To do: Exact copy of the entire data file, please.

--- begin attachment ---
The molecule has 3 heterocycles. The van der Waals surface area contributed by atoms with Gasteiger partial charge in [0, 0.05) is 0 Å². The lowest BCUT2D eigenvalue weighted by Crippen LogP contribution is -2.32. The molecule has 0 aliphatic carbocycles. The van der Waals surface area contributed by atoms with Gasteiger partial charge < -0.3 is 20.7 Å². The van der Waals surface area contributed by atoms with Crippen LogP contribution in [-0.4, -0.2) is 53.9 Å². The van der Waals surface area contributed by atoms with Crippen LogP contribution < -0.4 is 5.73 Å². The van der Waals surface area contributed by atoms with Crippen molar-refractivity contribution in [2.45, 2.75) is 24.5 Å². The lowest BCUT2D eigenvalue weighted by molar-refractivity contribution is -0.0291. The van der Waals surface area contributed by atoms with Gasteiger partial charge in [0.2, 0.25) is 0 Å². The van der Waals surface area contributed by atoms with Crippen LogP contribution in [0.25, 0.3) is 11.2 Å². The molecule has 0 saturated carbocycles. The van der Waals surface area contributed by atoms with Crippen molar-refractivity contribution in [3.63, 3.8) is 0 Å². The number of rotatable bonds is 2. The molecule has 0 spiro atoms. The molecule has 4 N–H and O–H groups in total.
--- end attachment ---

The molecule has 3 heterocycles. The van der Waals surface area contributed by atoms with Gasteiger partial charge in [0, 0.05) is 0 Å². The lowest BCUT2D eigenvalue weighted by Crippen LogP contribution is -2.32. The molecule has 0 aliphatic carbocycles. The van der Waals surface area contributed by atoms with Gasteiger partial charge < -0.3 is 20.7 Å². The van der Waals surface area contributed by atoms with Crippen LogP contribution in [-0.4, -0.2) is 53.9 Å². The van der Waals surface area contributed by atoms with Crippen LogP contribution < -0.4 is 5.73 Å². The van der Waals surface area contributed by atoms with Crippen molar-refractivity contribution in [2.45, 2.75) is 24.5 Å². The lowest BCUT2D eigenvalue weighted by molar-refractivity contribution is -0.0291. The van der Waals surface area contributed by atoms with Gasteiger partial charge in [0.2, 0.25) is 0 Å². The van der Waals surface area contributed by atoms with Crippen LogP contribution in [0.25, 0.3) is 11.2 Å². The molecule has 0 saturated carbocycles. The van der Waals surface area contributed by atoms with Crippen molar-refractivity contribution in [3.63, 3.8) is 0 Å². The number of rotatable bonds is 2. The molecule has 0 spiro atoms. The molecule has 4 N–H and O–H groups in total.